Wednesday, January 26, 2011

Trouble at Morningside - Four

Last night at the board meeting here at Morningside I came out. No, not as a gay man, but as a conscience stricken Christian. My conscience would no longer let me be unjust and unmerciful towards three of my colleagues on the board.

Before I left for the board meeting, I told Liz that there was no need for her to come to the meeting -- that the open session would be boring and that my dramatic move would come in closed session.
I had no way of knowing how wrong a prediction that would turn out to be. In what follows, I will use the same letters to denote individuals that I used here.

J had submitted a board member motion to rescind the September 14th motions and had specified that it be for open session. However, because the motion included a number of "Whereas" clauses that alluded, by extension, to matters that remain in closed session, C, on the advice of corporate counsel, moved the motion to closed session on the agenda.

At the outset of the meeting, J asked for a vote to change the agenda and move his motion into open session. Because two board members were late, the motion passed. I voted against it, and I have been pondering why. Mine was largely a strategic vote. I didn't want to tip my hand, especially not that early in the meeting.

Counting the adoption of the minutes, there were some 15 motions before we got to J's motion to rescind. I had earlier sent an email to J saying that if he really wanted the motion to pass, he needed my vote -- I even told him how to pare down the motion so that I would support it. When J introduced the motion, it was in the pared down form which has a stark simplicity. It was very clear what the issue before us was -- whether or not to rescind, period.

The first speaker was H. H is loud and he speaks his mind. One of the things he said was that to vote for this motion would be to state that we were wrong when we voted for the September 14th motions.

I was the second speaker . I said that, yes, voting for this motion would be to state that we were wrong and that was why I was going to vote for it. The harm we did to the coop by passing those motions far exceeds the harm done by the improper actions we were responding to.

Jaws dropped -- at least figuratively. One board member perceived my move as a personal attack, or at least he spoke in that way. Another (A) flat out told me that I was wrong and told me why.

I asked for, and got, permission to respond to the latter (A). I said I was not defending the actions that I still think were inappropriate, but that I have concluded that our response was excessive -- that an appropriate response would have been simple censure as it was when a majority of the board censured A last April for what we perceived as misuse of privileged information. I paraphrased the statement of Maimonides that I cited in Part One of this series.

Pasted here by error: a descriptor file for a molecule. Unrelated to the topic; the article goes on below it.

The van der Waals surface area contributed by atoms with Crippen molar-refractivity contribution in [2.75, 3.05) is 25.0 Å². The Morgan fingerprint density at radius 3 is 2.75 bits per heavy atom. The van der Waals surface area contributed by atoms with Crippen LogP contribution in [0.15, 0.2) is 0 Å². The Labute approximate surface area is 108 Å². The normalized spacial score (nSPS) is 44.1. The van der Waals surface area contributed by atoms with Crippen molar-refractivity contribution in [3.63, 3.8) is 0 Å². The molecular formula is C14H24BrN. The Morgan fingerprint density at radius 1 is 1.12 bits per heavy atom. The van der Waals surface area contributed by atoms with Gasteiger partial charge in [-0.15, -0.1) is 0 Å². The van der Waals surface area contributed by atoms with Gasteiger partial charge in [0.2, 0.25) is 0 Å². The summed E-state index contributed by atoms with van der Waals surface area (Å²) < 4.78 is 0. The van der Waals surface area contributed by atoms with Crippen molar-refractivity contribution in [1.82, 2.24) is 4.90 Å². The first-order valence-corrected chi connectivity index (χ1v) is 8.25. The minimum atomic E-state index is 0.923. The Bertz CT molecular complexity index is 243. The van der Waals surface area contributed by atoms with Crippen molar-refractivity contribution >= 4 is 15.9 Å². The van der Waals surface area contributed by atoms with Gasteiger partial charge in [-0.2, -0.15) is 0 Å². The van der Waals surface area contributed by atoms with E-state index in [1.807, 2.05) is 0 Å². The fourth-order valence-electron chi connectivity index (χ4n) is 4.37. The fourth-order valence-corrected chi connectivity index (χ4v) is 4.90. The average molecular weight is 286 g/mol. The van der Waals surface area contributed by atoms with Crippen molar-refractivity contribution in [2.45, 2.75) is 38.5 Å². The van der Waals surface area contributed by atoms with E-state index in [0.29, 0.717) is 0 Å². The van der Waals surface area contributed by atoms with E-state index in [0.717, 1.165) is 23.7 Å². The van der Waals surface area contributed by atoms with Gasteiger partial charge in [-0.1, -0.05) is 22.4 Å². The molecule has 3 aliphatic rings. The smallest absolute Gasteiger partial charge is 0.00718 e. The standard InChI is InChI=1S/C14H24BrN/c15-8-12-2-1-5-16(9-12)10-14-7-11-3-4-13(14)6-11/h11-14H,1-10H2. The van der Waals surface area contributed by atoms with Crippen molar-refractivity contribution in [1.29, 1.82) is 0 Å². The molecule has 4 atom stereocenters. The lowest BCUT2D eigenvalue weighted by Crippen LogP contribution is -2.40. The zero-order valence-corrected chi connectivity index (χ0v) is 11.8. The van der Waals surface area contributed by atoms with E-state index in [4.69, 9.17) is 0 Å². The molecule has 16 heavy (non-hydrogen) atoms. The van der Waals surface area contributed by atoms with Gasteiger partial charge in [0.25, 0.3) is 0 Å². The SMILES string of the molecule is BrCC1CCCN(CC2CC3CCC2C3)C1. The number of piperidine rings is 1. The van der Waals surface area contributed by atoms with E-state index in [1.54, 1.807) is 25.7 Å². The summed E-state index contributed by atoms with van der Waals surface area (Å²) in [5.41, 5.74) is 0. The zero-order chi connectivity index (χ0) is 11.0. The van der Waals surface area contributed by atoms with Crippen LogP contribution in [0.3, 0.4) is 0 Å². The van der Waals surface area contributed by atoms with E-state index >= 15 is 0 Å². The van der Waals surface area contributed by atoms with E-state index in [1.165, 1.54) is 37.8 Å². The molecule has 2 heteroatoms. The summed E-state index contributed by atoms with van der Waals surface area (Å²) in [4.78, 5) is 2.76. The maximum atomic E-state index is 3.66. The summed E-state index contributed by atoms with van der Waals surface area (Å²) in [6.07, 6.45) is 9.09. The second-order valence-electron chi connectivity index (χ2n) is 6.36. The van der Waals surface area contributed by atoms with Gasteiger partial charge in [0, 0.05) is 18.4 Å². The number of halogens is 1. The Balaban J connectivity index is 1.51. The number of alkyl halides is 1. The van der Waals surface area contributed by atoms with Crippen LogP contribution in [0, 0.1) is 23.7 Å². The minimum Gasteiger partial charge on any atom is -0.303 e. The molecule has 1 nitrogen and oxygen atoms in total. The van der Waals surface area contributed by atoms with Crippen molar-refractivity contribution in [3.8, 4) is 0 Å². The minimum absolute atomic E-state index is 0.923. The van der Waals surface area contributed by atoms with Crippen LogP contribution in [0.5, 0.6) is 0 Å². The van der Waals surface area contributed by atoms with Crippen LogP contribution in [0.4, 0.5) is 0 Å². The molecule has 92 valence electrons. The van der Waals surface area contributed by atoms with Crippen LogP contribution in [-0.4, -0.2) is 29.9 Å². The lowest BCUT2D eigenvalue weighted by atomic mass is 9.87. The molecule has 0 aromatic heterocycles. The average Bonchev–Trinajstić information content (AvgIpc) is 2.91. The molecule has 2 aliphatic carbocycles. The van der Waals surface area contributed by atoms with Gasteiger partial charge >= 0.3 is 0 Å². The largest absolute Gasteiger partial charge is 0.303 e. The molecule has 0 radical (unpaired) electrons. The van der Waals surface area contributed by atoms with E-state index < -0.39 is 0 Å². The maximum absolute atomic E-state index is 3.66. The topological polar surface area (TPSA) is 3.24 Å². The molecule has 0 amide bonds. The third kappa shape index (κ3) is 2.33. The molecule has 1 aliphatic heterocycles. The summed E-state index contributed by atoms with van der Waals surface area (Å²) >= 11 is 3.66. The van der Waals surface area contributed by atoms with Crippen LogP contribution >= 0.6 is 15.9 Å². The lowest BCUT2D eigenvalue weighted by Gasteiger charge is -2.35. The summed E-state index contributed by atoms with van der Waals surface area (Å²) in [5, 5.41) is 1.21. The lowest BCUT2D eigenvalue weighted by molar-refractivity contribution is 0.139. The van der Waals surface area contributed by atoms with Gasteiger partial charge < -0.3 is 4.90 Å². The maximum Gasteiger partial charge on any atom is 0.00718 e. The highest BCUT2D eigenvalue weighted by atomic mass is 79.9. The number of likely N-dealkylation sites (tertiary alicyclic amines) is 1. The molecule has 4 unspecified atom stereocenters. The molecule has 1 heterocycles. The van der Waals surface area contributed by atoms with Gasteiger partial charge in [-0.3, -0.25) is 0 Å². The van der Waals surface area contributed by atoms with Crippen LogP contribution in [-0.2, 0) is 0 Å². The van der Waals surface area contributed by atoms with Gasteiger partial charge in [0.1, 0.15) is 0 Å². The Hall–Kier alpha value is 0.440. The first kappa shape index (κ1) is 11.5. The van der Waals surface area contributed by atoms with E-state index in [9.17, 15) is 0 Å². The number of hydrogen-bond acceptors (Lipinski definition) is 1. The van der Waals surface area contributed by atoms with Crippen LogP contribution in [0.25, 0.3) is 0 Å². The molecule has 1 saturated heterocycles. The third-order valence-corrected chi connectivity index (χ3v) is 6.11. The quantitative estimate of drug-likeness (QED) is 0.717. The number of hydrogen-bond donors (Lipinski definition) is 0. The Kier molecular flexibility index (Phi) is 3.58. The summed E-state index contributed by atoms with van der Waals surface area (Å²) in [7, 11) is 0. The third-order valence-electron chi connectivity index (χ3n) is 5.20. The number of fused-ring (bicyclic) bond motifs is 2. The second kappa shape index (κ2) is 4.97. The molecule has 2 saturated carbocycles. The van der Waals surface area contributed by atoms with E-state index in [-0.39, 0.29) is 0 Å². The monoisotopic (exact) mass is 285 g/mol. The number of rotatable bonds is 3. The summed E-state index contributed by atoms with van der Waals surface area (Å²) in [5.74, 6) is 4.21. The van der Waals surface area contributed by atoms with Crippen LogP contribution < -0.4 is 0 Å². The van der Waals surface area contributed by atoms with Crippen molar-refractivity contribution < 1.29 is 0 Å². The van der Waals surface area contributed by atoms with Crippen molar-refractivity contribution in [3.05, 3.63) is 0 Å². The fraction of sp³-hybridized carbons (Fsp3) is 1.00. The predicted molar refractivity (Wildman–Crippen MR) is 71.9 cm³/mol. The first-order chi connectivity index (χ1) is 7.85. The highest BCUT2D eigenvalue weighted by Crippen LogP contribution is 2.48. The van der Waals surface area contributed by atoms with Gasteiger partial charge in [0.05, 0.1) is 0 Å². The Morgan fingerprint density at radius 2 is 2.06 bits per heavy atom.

any utterance (true or not) that might cause a person physical or monetary damage, or shame, humiliation, anguish or fear is prohibited
(Obviously I was not as clear as I could have been. A heard me as saying he was wrong to have caused monetary damage to B. In fact my intent was to say that I am applying the Maimonides standard to myself, not to others.)

I said that under that standard even simple censure is prohibited, so I apply the law of double effect (an action that has both a good outcome and a bad outcome is permissible only if the good outcome outweighs the bad outcome.) Censuring is a lesser evil than condoning improper behavior and is thus the better choice

Which brings me to the question of why I did not suggest replacing the September 14th motions with a simple motion to censure. The short answer is I didn't think of it. In any case, I don't think it would have gotten enough votes to pass, and finally, at this late date, even that response to the "offense" is excessive.

During the discussion, C made a great point of the harm that was caused by the secrecy of the actions of the prior administration. In fact, we cured that harm, if indeed there was any, by electing new officers last May. I say "if there was any" harm because, while there was certainly a potential for harm if the situation had continued, it did not continue. As for any financial harm to the coop, I strongly doubt that the charge imposed on E is collectible; the other charges were purely symbolic and hence to my mind they not only "might cause" but their intent could only be to cause "shame, humiliation, [and] anguish" to the three. I do not presume to judge the motives of the others who voted for the September 14th motions, but I can judge my own -- and having judged, I now repudiate my vote in the only effective way possible -- by voting to rescind.